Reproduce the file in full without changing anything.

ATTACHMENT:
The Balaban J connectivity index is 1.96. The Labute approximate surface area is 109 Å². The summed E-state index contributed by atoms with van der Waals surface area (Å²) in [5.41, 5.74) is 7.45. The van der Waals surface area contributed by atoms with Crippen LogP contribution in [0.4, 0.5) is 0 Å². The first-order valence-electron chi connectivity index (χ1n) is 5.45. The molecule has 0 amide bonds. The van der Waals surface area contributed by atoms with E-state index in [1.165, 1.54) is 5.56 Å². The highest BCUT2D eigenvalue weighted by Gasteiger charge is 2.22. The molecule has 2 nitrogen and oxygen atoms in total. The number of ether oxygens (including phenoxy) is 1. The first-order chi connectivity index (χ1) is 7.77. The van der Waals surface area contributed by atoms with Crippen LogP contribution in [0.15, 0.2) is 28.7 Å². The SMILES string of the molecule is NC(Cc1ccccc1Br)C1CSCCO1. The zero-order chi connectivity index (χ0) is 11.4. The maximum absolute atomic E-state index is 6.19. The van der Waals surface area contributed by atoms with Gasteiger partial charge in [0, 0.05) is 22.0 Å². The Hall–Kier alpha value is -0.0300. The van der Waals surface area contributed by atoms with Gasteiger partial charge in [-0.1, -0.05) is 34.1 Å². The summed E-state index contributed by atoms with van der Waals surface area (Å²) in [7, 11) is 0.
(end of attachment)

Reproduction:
The Balaban J connectivity index is 1.96. The Labute approximate surface area is 109 Å². The summed E-state index contributed by atoms with van der Waals surface area (Å²) in [5.41, 5.74) is 7.45. The van der Waals surface area contributed by atoms with Crippen LogP contribution in [0.4, 0.5) is 0 Å². The first-order valence-electron chi connectivity index (χ1n) is 5.45. The molecule has 0 amide bonds. The van der Waals surface area contributed by atoms with E-state index in [1.165, 1.54) is 5.56 Å². The highest BCUT2D eigenvalue weighted by Gasteiger charge is 2.22. The molecule has 2 nitrogen and oxygen atoms in total. The number of ether oxygens (including phenoxy) is 1. The first-order chi connectivity index (χ1) is 7.77. The van der Waals surface area contributed by atoms with Crippen LogP contribution in [0.15, 0.2) is 28.7 Å². The SMILES string of the molecule is NC(Cc1ccccc1Br)C1CSCCO1. The zero-order chi connectivity index (χ0) is 11.4. The maximum absolute atomic E-state index is 6.19. The van der Waals surface area contributed by atoms with Gasteiger partial charge in [0, 0.05) is 22.0 Å². The Hall–Kier alpha value is -0.0300. The van der Waals surface area contributed by atoms with Gasteiger partial charge in [-0.1, -0.05) is 34.1 Å². The summed E-state index contributed by atoms with van der Waals surface area (Å²) in [7, 11) is 0.